Shohei Ohtani hits the hardest home run of his MLB career

WASHINGTON — In his first months in Los Angeles, Shohei Ohtani has impressed his new teammates and coaches with what he can accomplish at the plate. For years, the Dodgers admired Ohtani from afar, but now they experience him every day.

What impressed everyone the most, however, was how hard Ohtani hit the ball consistently. Ohtani reached another level in the Dodgers’ 4-1 win over the Nationals on Tuesday night, launching a solo home run off right-hander Jacob Barnes in the ninth inning with an exit velocity of 118.7 mph and distance projected by Statcast 450 feet.

“It looks like a cruise missile,” Dodgers center fielder James Outman said. “It was absurd. It was simply absurd.

The 118.7 mph exit velocity is the hardest-hit home run by a Dodger since Statcast began tracking the data in 2015. It was also the hardest-hit home run of Ohtani’s career and the 12th hardest by any player since 15.

That majestic drive was also the hardest-hit ball of the young season, topping a pair of 116.7 mph singles from Fernando Tatis Jr. and Giancarlo Stanton. This occurred two days after Ohtani passed Hideki Matsui for the most home runs by an MLB player of Japanese descent.

Nationals right fielder Eddie Rosario didn’t even bother to move as he watched the ball hit the upper deck. Barnes knew the ball was long gone by the time he hooked the slider. Neither had time to react otherwise, as the ball was in the seats faster than anyone could even explain what had just happened.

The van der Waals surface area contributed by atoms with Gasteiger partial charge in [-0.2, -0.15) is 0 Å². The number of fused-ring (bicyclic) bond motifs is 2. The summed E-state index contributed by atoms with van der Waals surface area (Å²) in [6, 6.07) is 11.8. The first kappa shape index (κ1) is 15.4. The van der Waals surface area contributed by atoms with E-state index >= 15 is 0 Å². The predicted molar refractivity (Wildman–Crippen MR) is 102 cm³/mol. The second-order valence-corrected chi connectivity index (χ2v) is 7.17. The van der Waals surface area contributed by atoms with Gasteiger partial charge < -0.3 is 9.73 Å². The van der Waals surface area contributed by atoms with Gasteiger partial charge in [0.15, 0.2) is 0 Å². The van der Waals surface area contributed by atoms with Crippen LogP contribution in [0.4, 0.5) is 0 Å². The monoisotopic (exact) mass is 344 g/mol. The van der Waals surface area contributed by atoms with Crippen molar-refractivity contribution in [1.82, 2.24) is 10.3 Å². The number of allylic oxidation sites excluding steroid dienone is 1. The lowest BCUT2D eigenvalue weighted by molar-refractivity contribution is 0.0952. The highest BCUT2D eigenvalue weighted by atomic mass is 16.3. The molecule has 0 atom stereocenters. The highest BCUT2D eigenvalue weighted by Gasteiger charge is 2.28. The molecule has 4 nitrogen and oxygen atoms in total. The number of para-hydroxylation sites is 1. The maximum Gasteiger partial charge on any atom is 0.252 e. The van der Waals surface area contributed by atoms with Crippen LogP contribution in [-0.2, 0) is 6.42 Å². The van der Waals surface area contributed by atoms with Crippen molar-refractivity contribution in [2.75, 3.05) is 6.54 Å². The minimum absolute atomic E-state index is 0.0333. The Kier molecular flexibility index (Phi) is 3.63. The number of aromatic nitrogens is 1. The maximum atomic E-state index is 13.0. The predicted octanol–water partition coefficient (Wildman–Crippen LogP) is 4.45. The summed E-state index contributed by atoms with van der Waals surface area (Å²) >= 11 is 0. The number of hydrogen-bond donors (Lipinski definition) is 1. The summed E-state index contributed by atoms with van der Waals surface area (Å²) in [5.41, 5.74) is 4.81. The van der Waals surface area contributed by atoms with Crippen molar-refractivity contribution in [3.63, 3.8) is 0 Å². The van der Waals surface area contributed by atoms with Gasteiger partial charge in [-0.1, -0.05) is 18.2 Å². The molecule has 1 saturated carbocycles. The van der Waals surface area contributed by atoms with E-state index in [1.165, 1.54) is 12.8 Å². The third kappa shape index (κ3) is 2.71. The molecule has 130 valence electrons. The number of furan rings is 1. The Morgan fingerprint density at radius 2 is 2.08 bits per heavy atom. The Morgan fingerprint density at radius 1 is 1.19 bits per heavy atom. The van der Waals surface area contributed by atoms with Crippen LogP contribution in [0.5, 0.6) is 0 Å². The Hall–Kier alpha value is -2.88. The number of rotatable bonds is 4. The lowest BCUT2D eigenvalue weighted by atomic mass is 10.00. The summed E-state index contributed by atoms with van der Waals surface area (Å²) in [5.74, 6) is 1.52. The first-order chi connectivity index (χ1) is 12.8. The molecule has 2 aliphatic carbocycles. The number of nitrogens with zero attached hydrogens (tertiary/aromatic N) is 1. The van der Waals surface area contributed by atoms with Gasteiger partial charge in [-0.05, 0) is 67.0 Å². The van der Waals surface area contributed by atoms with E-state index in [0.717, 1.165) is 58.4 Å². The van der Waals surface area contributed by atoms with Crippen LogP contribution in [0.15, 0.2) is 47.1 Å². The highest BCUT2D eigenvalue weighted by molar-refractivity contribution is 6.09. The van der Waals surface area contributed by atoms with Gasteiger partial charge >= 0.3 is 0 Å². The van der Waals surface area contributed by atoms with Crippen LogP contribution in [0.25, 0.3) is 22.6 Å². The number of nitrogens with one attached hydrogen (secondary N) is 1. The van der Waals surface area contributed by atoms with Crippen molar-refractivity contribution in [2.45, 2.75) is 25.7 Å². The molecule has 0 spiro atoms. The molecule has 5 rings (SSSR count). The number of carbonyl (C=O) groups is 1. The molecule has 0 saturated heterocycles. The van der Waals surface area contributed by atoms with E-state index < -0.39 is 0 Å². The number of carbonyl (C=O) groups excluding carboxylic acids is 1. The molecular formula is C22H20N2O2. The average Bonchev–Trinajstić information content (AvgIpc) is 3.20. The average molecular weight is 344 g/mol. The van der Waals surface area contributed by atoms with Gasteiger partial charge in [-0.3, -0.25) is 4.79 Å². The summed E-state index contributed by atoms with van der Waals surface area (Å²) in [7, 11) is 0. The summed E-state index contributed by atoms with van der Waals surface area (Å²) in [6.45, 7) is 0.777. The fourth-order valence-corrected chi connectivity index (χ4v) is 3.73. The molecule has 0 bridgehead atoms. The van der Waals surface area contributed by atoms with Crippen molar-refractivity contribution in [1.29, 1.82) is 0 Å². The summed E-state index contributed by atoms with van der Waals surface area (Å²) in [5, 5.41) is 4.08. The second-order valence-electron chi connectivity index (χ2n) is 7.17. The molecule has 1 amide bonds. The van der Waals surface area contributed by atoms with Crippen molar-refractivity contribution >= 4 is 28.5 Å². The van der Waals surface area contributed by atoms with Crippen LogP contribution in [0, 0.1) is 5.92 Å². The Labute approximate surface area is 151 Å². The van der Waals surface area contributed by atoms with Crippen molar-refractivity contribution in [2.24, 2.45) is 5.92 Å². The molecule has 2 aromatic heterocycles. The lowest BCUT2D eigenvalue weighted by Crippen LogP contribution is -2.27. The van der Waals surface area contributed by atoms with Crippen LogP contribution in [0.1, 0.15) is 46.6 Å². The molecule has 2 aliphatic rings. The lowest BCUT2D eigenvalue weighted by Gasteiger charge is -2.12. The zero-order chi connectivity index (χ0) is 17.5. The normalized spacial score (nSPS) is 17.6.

“The longest spinning ball I’ve ever seen in my life,” said Dodgers third baseman Max Muncy. “Hitting a ball into the upper deck with full spin is pretty impressive. It was definitely a top spin. If he hits that with backspin, it’s out of the ballpark for sure.

There was no need to leave the stadium for Ohtani to continue impressing everyone around him. Even after a slow start at the plate, Ohtani is tied with Mookie Betts for the team lead with six home runs. Ohtani also leads the club with a .364 batting average and 1.107 OPS in 25 games.

Ohtani is one home run away from tying manager Dave Roberts for the most in Dodgers history by a player of Japanese descent. After his homer Sunday, Ohtani joked that he would come to break his manager’s record. It seemed to happen as soon as he put the ball in the seats on Tuesday.

“He’s kind of like Stanton or (Aaron) Judge,” Roberts said. “There are a few guys who can hit a ball like that. It was a top-spin liner that got to the second deck. There aren’t many guys who can do it. Shohei, we talked about controlling the strike zone when he does that, it’s hard to get him out.

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